It has been estimated that there may be tenfold more viruses than microorganisms in certain environments. The microbial mats which we study in Yellowstone National Park may be no exception but we know little about host – cyanophage interactions in these environments. Several phage resistance mechanisms are well-characterized; but the recent discovery that bacteria and archaea may have what has been called “adaptive immunity” against phages has created a new excitement in the world of phage–host dynamics. We have recently begun the study of this “CRISPR mediated resistance” in cyanobacteria, within the broader context of phages in natural microbial mats. CRISPR (Clustered Regularly Interspaced Short Palindromic Repeats) arrays and associated cas genes are widespread in bacteria and archaea and confer acquired resistance to phage. The mechanism requires acquisition of phage nucleic acid by the host. This acquired genetic information is used by the host to recognize and destroy incoming DNA from an attacking phage. There are some intriguing parallels to the RNAi system in eukaryotes, although the details differ.
We analyzed genomic data from two thermophilic Synechococcus isolates (Syn OS-A and Syn OS-B’) as well as a prokaryotic metagenome and viral metagenome derived from microbial mats in hotsprings at Yellowstone National Park. Two distinct CRISPR types, distinguished by the repeat sequence, are found in both the Syn OS-A and Syn OS-B’ genomes. The CRISPR repeats identified in the microbial metagenome are highly conserved, while the spacer sequences, (between the repeats) are unique. There were no matches of these spacers against the GENBANK database, but good matches to some viral metagenome sequences derived from the hotsprings. Translation of some CRISPR spacer sequences led to the identification of a lysozyme like protein which may play a role in infection. Further analysis of the viral metagenome identified several mutations in the lysozyme sequences which translate into silent or conservative mutations. These are unlikely to affect protein function, but may help the virus evade the host CRISPR resistance mechanism. These results demonstrate the varied challenges presented by a evolving phage population, and support the notion that the host CRISPR system must be able to adapt quickly to provide immunity. The ability of metagenomics to track population-level variation in sequences allows for a culture-independent method for evaluating the fast co-evolution of host and phage genomes and its consequence on the structuring of complex microbial communities.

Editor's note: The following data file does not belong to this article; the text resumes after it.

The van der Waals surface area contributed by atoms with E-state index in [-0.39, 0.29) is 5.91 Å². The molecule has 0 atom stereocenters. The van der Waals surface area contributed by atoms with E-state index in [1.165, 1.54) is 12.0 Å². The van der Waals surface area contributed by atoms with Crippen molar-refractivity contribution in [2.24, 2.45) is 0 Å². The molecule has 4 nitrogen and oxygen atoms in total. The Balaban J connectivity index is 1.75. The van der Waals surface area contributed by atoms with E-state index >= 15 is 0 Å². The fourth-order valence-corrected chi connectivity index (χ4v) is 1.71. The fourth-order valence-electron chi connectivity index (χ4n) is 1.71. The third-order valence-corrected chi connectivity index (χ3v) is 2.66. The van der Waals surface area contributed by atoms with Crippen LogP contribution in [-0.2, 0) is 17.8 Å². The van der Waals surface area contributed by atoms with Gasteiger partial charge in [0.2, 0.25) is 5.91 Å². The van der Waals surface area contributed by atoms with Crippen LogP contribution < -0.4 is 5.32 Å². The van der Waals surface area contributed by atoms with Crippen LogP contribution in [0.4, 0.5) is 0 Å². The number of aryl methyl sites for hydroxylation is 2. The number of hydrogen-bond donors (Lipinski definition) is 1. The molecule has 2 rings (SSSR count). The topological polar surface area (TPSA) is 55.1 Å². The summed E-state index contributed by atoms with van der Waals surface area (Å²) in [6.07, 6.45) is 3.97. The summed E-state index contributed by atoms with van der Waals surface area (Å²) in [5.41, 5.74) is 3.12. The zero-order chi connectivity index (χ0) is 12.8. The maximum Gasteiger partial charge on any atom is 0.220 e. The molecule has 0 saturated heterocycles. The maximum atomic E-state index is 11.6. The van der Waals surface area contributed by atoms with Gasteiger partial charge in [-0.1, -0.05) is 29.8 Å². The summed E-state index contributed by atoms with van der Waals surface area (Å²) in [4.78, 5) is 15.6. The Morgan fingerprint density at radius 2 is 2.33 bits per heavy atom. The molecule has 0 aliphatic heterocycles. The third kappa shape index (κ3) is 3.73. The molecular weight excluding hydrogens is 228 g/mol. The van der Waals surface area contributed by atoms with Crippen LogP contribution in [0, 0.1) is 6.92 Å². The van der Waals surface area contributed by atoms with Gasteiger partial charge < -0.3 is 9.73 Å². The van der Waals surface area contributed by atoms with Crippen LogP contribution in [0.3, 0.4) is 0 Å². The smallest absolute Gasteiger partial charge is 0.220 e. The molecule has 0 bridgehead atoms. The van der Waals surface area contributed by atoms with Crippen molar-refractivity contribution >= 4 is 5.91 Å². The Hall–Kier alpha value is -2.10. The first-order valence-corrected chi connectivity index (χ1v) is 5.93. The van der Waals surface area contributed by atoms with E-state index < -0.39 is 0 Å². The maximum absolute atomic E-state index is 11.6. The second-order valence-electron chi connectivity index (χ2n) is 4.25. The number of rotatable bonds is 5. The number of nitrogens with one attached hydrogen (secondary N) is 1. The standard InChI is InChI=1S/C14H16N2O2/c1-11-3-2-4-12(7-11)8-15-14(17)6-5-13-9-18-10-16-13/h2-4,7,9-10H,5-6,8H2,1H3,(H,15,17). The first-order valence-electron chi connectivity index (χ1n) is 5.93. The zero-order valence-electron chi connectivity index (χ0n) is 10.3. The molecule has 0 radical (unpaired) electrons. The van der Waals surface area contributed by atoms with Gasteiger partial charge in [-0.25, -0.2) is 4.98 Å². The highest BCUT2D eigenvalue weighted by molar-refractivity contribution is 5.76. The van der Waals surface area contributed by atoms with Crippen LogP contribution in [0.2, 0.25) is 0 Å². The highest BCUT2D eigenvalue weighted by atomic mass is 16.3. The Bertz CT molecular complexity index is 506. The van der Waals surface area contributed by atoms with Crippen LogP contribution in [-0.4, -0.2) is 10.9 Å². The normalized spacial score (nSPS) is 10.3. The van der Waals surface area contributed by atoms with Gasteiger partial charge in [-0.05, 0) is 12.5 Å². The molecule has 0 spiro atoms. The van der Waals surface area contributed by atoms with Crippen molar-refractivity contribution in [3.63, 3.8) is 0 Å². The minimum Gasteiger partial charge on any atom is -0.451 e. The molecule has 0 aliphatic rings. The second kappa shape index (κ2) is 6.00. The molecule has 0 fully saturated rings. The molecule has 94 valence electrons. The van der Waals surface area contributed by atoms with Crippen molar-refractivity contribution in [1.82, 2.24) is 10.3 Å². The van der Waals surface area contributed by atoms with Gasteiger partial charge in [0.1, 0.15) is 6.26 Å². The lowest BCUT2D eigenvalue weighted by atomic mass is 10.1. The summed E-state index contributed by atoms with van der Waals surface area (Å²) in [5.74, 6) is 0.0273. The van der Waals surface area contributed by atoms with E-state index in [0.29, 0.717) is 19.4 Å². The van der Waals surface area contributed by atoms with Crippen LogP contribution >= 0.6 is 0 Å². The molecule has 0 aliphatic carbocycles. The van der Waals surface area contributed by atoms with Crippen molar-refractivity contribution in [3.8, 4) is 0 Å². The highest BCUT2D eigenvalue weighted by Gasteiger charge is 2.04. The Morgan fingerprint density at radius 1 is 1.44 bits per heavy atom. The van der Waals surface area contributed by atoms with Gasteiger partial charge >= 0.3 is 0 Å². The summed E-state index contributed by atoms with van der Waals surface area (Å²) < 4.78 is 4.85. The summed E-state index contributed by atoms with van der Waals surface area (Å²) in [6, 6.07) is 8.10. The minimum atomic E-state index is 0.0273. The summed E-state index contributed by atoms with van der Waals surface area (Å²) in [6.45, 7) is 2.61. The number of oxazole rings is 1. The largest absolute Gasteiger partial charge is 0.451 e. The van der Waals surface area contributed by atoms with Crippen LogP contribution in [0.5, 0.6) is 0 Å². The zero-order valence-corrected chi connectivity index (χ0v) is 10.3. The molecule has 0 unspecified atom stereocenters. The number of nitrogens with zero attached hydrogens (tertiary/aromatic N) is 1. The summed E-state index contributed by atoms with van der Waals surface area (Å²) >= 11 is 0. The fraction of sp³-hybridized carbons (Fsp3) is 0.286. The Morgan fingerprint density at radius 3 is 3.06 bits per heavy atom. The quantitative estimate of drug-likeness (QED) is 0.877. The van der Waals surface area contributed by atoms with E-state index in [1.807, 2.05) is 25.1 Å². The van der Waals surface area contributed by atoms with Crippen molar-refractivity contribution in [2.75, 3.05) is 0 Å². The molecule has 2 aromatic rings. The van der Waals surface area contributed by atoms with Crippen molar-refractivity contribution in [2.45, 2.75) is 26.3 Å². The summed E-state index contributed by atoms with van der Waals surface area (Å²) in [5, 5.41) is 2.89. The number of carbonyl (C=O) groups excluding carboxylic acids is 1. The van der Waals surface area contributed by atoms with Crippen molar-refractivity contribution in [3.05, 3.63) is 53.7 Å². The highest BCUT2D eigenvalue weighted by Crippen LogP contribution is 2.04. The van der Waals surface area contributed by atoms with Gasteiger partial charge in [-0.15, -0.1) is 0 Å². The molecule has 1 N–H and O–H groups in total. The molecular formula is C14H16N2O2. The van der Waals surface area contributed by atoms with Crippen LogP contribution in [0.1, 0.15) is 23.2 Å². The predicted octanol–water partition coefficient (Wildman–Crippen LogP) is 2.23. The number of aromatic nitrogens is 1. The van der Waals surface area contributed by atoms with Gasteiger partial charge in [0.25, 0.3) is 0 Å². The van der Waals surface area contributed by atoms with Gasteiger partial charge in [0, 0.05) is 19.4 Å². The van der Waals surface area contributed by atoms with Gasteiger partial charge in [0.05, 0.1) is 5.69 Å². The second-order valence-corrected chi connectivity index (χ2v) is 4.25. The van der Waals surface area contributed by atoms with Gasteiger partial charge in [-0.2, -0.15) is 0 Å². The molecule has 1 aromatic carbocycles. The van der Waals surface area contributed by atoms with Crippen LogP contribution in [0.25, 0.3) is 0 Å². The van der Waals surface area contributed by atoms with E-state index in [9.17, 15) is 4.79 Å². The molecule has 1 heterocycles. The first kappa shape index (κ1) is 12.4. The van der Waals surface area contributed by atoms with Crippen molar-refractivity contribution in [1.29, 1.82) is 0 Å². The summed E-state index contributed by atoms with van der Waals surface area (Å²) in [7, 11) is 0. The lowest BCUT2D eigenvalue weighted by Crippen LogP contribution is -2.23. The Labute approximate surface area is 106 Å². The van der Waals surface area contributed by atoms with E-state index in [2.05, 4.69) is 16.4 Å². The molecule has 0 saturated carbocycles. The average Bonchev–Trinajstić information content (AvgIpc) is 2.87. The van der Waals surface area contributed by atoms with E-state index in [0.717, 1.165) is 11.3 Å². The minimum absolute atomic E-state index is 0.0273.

These preliminary analyses suggest that there is a great deal of genetic diversity in both host and phage populations and that we will need to adopt some new technologies to examine this in greater detail. One of these is single cell capture via microfluidic devices: In a collaboration with Dick Zare’s group in Chemistry we used microfluidic cell chambers and single cell capture, followed by capillary electrophoresis to count single molecules (in this case the highly fluorescent phycobiliproteins in cyanobacteria. We intend to modify this strategy to query both genomic and proteomic diversity.
RELEVANT PUBLICATIONS (PDF version available under Publications)
1. Bhaya D., Grossman, A.R., Anne-Soisig Steunou, N.Khuri, F.M. Cohan, N. Hamamura, M. C. Melendrez, M. M. Bateson, D. M. Ward, J.F. Heidelberg (2007) Genomic, metagenomic and functional analyses of cyanobacteria from hot-spring microbial mats reveal an unexpected diversity in nutrient utilization strategies ISME J: 1(8):703-13
2. Huang, B., Wu H., Bhaya D., Grossman A. R., Granier, S., Kobilka B.K. and Zare R. N.(2007) Counting low-copy number proteins in a single cell. Science 315: 81-84
3. Heidelberg J.F., W.C. Nelson, T. Schoenfeld and D. Bhaya Germ warfare in a microbial mat community: CRISPRs provide insights into the co-evolution of host and viral genomes. PloS ONE 2009; 4(1):e4169.